Dr Philip Nkrumah

Postdoctoral Research Officer

Centre for Mined Land Rehabilitation
Sustainable Minerals Institute
+61 7 334 64018


I am a biogeochemist who focusses on trace elements (manganese, cobalt, nickel, copper, zinc, palladium and platinum) in soil-hyperaccumulator plants systems. I recently completed my PhD Project (2014–2018) at the Sustainable Minerals Institute (SMI) within The University of Queensland (UQ) on the topic “Hyperaccumulation of trace elements in the native species from Sabah (Malaysia): New discoveries and practical considerations for viable tropical nickel agromining.” Through my work, I made significant advances in knowledge in the field, including pioneering work on tropical nickel phytomining at a field-scale in Malaysia, providing a full-scale demonstration of the technology in the Asia-Pacific Region. Upon completion of my PhD, I was appointed as a Postdoctoral Research Fellow at UQ in April 2018. I am currently working on a project ‘Metallophyte plant species and ecotypes at Dugald River - A forgotten resource’ that is being funded by MMG Australia Limited (2018– 2019). I received the prestigious award of ‘UQ Early Career Researcher Grant’ to support my innovative research activities at UQ (January–December 2019). I also won the Sustainable Minerals Institute’s Excellence Award, which allowed me to undertake research in South Africa during my PhD studies. These opportunities have enabled me to build expertise and facilities that forms the foundation of my research career.

Since October 2014, I have led a research initiative on phytomining at the Centre for Mined Land Rehabilitation (CMLR) at UQ. I have project managed a number of industry-funded research projects on rare metallophyte plants. One of my major advancements to the field, and to Australian industry, has been the development of methods that utilise the unique adaptive mechanisms of plants that exclude, tolerate, or even hyperaccumulate toxic metals. These methods comprise an integral part of a profitable and sustainable global mine site rehabilitation strategy that notably also protects highly evolved biodiversity. The outcomes of my research have been published in leading journals, including Scientific Reports, Plant and Soil, and the Journal of Geochemical Exploration. As of June 2019, I have 256 citations from my 29 publications and an h-index of 9 (citation data from Google Scholar). My position is entirely research-based, and at least 80% of my time is spent on primary research activities (including PhD student mentorship). The remainder of my time is spent on administration.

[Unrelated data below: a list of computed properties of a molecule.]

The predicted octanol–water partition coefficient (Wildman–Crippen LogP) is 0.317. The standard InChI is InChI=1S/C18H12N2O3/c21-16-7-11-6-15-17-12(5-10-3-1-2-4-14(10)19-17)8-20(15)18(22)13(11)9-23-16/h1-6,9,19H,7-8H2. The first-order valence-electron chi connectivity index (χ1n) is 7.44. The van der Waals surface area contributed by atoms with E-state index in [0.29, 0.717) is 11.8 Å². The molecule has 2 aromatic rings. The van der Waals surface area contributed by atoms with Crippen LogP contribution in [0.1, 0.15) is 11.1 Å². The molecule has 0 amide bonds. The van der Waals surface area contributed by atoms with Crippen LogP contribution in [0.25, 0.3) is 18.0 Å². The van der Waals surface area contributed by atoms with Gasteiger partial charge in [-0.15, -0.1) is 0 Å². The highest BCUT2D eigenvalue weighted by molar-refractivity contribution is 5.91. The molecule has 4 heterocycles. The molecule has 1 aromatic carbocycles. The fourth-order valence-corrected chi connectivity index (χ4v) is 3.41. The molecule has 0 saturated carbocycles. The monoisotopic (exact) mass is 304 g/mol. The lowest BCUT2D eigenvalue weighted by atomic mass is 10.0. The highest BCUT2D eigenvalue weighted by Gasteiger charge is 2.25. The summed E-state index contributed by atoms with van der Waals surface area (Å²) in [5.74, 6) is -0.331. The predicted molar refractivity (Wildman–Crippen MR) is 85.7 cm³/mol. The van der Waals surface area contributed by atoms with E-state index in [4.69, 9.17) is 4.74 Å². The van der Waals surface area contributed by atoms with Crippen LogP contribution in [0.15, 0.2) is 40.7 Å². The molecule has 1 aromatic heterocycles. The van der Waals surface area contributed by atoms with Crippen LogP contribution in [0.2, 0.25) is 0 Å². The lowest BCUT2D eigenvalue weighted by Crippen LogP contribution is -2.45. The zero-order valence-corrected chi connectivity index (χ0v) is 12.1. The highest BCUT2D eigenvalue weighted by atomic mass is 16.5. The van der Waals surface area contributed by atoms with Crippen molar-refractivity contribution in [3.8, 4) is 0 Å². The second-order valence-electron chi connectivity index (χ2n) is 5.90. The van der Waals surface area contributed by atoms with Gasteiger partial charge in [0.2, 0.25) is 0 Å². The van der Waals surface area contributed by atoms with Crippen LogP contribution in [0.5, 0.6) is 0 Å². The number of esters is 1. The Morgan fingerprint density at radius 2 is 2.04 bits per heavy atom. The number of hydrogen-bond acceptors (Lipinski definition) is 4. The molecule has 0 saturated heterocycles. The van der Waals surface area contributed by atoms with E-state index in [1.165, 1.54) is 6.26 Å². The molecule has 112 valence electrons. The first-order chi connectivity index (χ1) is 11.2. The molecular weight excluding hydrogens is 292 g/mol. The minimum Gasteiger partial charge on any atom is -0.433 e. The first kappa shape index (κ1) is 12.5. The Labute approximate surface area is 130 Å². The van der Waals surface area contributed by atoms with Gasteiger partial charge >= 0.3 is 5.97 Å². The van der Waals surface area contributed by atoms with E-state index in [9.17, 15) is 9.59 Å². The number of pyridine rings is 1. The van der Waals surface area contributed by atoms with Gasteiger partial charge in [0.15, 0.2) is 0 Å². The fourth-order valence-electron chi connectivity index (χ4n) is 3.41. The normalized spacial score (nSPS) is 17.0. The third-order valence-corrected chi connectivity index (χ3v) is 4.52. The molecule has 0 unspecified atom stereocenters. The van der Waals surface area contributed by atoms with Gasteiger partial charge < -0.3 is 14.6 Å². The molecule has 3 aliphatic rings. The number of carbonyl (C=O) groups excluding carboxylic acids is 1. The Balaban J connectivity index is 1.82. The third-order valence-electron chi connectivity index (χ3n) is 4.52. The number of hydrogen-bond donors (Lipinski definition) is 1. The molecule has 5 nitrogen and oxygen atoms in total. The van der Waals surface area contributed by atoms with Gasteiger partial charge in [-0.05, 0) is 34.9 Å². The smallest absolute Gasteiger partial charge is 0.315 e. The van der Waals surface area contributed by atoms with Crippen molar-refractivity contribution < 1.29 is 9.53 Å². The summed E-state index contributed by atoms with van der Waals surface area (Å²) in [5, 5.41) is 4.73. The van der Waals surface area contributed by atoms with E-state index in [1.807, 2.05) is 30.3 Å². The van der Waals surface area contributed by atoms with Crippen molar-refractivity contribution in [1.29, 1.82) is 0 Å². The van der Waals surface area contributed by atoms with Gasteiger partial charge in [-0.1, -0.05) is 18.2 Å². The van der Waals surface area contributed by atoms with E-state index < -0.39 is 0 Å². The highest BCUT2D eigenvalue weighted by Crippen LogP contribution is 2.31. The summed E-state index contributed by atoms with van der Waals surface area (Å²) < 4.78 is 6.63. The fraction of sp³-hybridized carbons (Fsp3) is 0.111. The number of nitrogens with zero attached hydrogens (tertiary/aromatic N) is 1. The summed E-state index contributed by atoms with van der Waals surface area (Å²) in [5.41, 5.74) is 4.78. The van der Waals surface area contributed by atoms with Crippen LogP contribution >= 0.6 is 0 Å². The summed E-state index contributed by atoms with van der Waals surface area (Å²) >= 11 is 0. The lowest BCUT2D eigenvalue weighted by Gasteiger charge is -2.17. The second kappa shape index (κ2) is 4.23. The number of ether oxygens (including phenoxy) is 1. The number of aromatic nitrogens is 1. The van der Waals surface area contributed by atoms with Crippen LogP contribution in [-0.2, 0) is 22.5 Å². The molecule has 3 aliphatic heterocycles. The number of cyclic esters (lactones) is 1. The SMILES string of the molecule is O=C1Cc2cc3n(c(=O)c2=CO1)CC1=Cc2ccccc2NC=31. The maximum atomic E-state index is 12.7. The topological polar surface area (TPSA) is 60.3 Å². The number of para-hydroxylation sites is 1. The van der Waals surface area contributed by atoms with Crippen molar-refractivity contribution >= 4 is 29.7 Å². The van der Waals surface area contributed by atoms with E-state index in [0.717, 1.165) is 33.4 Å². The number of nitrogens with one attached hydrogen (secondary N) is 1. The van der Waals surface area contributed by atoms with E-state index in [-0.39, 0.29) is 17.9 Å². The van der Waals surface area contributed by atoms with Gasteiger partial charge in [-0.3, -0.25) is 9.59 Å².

I have benefitted extensively from the mentorship I received from globally recognised authorities in the field of hyperaccumulator plants and phytomining. My mentors include Dr Rufus L. Chaney (United States Department of Agriculture, USDA, retired), Professor Alan Baker (University of Melbourne and CMLR, UQ), Dr Antony van der Ent and Associate Professor Peter Erskine (CMLR, UQ), Professor Jolanta Mesjasz-Przybylowicz (iThemba LABS, South Africa), and Professor Guillaume Echevarria and Professor Jean-Louis Morel (Université de Lorraine, France). These high-profile mentors have provided invaluable advice on designing and conducting academic research, interpreting results, and publishing high-profile papers. I am directed in my current position by Associate Prof Peter Erskine and Dr Antony van der Ent, CMLR, UQ, and Professor Guillaume Echevarria from the Laboratoire Sols et Environnement at the Université de Lorraine.

Research Interests

  • Hyperaccumulator plants
    Rare plants called hyperaccumulators have the remarkable ability to naturally accumulate exceptional concentrations of trace metal(loids) in their living biomass without suffering toxicity symptoms. Hyperaccumulation is not just a curious biological phenomenon, but is of substantial fundamental interest and practical importance. Hyperaccumulation particularly holds promise for evolutionary, genetic and ecophysiological research and utilization in phytomining.
  • Phytomining
    Phytomining is a novel technology to recover valuable metals from unconventional resources (e.g. minerals wastes) by growing and harvesting selected hyperaccumulator plants (metal crops) and extracting the targeted metals from their biomass producing a high-grade bio-ore. Phytomining enables access to large low-grade resources (>0.1% total nickel) located globally that cannot be accessed normally as they are well below the cut-off grades for conventional mining and processing. These unconventional resources are widely distributed, especially in the Australia-Pacific Region, and are potentially suited for extraction of valuable metals by 'metal crops'. Phytomining is expected to be transformative in the environmental rehabilitation of nickel mine sites in Australia, contaminated land or degraded metal-rich land by providing initial vegetative stabilization with the added advantage of a longer-term income stream.


  • Doctor of Philosophy, The University of Queensland


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Journal Article